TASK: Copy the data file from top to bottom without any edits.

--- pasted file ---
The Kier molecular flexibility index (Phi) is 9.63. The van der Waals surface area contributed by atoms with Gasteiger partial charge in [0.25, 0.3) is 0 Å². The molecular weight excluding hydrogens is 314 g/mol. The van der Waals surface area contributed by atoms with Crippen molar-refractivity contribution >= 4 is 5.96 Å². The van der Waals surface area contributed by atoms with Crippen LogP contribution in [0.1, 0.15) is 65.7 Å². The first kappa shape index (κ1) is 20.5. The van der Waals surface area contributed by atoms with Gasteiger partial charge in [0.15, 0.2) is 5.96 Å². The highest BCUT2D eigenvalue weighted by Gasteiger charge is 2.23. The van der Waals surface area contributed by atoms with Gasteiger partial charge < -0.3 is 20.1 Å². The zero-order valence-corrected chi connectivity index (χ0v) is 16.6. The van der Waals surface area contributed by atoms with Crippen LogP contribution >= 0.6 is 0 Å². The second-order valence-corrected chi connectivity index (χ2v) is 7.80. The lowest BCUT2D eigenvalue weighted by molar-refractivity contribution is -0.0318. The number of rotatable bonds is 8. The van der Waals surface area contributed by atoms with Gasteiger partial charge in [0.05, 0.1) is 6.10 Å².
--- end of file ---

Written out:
The Kier molecular flexibility index (Phi) is 9.63. The van der Waals surface area contributed by atoms with Gasteiger partial charge in [0.25, 0.3) is 0 Å². The molecular weight excluding hydrogens is 314 g/mol. The van der Waals surface area contributed by atoms with Crippen molar-refractivity contribution >= 4 is 5.96 Å². The van der Waals surface area contributed by atoms with Crippen LogP contribution in [0.1, 0.15) is 65.7 Å². The first kappa shape index (κ1) is 20.5. The van der Waals surface area contributed by atoms with Gasteiger partial charge in [0.15, 0.2) is 5.96 Å². The highest BCUT2D eigenvalue weighted by Gasteiger charge is 2.23. The van der Waals surface area contributed by atoms with Gasteiger partial charge < -0.3 is 20.1 Å². The zero-order valence-corrected chi connectivity index (χ0v) is 16.6. The van der Waals surface area contributed by atoms with Crippen LogP contribution >= 0.6 is 0 Å². The second-order valence-corrected chi connectivity index (χ2v) is 7.80. The lowest BCUT2D eigenvalue weighted by molar-refractivity contribution is -0.0318. The number of rotatable bonds is 8. The van der Waals surface area contributed by atoms with Gasteiger partial charge in [0.05, 0.1) is 6.10 Å².